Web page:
Sunday, June 14, 2009

Venn Diagram Overlap

Lately, I've been looking at manual typewriters again, as you may have noticed. There are some real beauties out there, like the Corona 3 I own, the multicolored Corona Four that followed it or the colorful Royal, Underwood and Remington portables. Underwood, in what may be some kind of play on their name, did woodgrain paintjobs in a handful of colors, including walnut, ash, red and a deep green that might be imitation marble and Royal offered nifty shaded solid colors, while Remington turned out two-tone machines sparkling with 1920s curb appeal -- not to mention sleek Steamliners in the 1930s! Neat stuff; I'm all agog over a Remington orchid & lilac two-tone.

But I don't know enough about them. Some of the old machines have known weak spots, design flaws and parts made of Unobtanium. No point in collecting doorstops, at least not for me, so it's time to learn more. Collectors being the way they are, the Web is full of info and photographs and I commenced to web-wander.

It didn't take long to trip over the venerable and useful Classic Typewriter Page and once there, my attention was caught by a link to a discussion of what must have been a shining moment for typewriter fans: the CBS G. W. Bush "National Guard" letter forgeries. The site-owner provides analysis from the kind of expert experts look up to, a man who knows just about all there is to know about proportional-spacing typewriters, one Fred Woodworth. The name seems familiar and we're informed he is an anarchist.... Oh, that Fred Woodworth!

Can't say he and I would agree everywhere (he floats a notion about the forgeries, for instance...) but it appears he is the sort of surly curmudgeon I admire, avoiding computers and doing his own printing with a very high degree of skill and stubbornness.

Small darned world, isn't it? Now, where's that tinfoil? My old hat's all filled up with CIA mind-control waves! Um, or not.


Brigid said...

When I was at Dad's I spotted one he had that is not used. I remember it being in the house since the early 60's so it's older than that. I was so busy I forgot to really "look" at it, but I'll ask him what it is. If it's something unique I'll give him some money to UPS it to me. Might be worth taking a look at.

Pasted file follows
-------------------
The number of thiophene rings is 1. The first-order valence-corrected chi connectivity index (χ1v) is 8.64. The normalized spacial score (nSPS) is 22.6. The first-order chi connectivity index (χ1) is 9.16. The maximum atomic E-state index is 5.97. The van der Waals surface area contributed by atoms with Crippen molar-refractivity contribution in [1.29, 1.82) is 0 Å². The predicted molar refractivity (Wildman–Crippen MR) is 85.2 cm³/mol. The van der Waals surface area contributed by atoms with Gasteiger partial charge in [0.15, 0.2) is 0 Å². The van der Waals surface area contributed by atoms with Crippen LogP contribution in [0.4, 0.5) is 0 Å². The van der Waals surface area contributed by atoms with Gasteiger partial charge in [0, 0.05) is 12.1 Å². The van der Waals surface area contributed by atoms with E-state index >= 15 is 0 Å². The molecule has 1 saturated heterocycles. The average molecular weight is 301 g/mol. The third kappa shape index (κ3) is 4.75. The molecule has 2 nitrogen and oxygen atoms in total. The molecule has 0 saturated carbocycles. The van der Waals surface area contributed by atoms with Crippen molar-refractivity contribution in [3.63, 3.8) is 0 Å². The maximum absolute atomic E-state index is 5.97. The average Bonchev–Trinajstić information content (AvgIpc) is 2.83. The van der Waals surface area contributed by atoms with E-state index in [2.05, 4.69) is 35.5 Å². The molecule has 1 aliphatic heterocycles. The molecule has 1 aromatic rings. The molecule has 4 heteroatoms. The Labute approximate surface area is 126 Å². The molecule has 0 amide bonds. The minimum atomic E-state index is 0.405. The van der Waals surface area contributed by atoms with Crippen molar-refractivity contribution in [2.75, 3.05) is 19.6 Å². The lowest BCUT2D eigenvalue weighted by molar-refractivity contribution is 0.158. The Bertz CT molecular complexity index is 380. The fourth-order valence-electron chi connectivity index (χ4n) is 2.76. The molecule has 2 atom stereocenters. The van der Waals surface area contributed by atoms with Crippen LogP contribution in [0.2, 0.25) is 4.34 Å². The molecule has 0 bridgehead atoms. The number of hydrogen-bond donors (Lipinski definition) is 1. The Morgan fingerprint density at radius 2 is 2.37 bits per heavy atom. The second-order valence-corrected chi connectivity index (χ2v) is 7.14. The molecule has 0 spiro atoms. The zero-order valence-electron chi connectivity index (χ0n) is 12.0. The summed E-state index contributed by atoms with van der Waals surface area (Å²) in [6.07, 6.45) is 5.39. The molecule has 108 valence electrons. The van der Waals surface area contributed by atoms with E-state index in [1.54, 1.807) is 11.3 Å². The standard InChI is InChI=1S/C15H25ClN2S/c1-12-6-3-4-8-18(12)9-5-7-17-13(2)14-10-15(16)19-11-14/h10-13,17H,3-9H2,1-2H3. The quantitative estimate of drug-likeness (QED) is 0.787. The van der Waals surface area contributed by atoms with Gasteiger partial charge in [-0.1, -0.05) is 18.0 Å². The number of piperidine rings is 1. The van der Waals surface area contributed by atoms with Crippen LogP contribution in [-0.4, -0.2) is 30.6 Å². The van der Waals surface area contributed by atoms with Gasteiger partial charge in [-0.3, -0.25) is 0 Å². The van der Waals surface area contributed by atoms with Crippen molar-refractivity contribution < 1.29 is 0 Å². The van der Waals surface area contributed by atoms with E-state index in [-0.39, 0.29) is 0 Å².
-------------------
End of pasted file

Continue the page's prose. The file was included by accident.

John B said...

Before the house fire of '89', we had a small collection ranging from the late 30's to 1986. About 20 of the beasties. Mom replaced her newest one, rather than cope with my computer and canon daisy wheel. Now we have 3 reliable daisy wheel printers and I throw out any ink-jet that falters or shows weakness. Oh, and I have an IBM Selectric, that my computer-phobic friend wanted to borrow for his latest run thru college. I lent him a usb thumb drive instead.

staghounds said...

I mess with old typewriters a bit, and when I saw the superscript on the Rather memo I knew it was a modern forgery.

What no one other than I seems to think is important is that Mr. Rather was a manual typewriter/linotype press reporter for many years.

He, personally, with his own hands, was using typewriters every single day in the late 1960s.

HE KNEW THEY WERE FORGERIES TOO. The moment he saw them.

Roberta X said...

I was chantin' "fake!" too. --The way TV news works, there is some question in my mind if ol' Dan actually had a good look at the pages before they hit the air. While it is fun to pretend the network anchorpeople who read the news write some of it, that hasn't been true for decades. At best, they have some input at the editorial meetings.

Old typewriters: just picked up a Remington "Envoy" of the later type. Easily the best small portable I have used. Beats their big Noiseless 7 portable, IMHO. Got sniped on the two-tone lilac Remington, tho. >sigh<

Anonymous said...

On the other had, RobertaX, if you had an inop typewriter and no possibility of finding parts to refurb it, you could produce a fusion of old and new - the Underwood No.5 PC:

capcha: deritu a foreign language term for something you regularly do.